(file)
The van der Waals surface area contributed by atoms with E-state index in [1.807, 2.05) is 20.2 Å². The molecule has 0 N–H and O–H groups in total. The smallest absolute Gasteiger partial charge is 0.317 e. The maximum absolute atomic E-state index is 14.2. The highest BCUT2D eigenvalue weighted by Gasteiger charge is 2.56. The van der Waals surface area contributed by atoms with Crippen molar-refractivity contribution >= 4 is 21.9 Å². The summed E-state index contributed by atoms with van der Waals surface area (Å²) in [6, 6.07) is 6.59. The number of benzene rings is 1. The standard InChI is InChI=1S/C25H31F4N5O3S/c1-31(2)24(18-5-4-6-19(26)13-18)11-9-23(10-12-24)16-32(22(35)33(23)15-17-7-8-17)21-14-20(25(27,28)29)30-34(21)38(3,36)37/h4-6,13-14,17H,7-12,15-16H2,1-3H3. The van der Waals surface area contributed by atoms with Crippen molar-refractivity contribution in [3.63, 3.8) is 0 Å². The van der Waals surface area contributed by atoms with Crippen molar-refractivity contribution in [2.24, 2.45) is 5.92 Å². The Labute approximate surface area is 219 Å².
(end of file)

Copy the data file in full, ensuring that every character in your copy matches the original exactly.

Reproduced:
The van der Waals surface area contributed by atoms with E-state index in [1.807, 2.05) is 20.2 Å². The molecule has 0 N–H and O–H groups in total. The smallest absolute Gasteiger partial charge is 0.317 e. The maximum absolute atomic E-state index is 14.2. The highest BCUT2D eigenvalue weighted by Gasteiger charge is 2.56. The van der Waals surface area contributed by atoms with Crippen molar-refractivity contribution >= 4 is 21.9 Å². The summed E-state index contributed by atoms with van der Waals surface area (Å²) in [6, 6.07) is 6.59. The number of benzene rings is 1. The standard InChI is InChI=1S/C25H31F4N5O3S/c1-31(2)24(18-5-4-6-19(26)13-18)11-9-23(10-12-24)16-32(22(35)33(23)15-17-7-8-17)21-14-20(25(27,28)29)30-34(21)38(3,36)37/h4-6,13-14,17H,7-12,15-16H2,1-3H3. The van der Waals surface area contributed by atoms with Crippen molar-refractivity contribution in [3.63, 3.8) is 0 Å². The van der Waals surface area contributed by atoms with Crippen molar-refractivity contribution in [2.24, 2.45) is 5.92 Å². The Labute approximate surface area is 219 Å².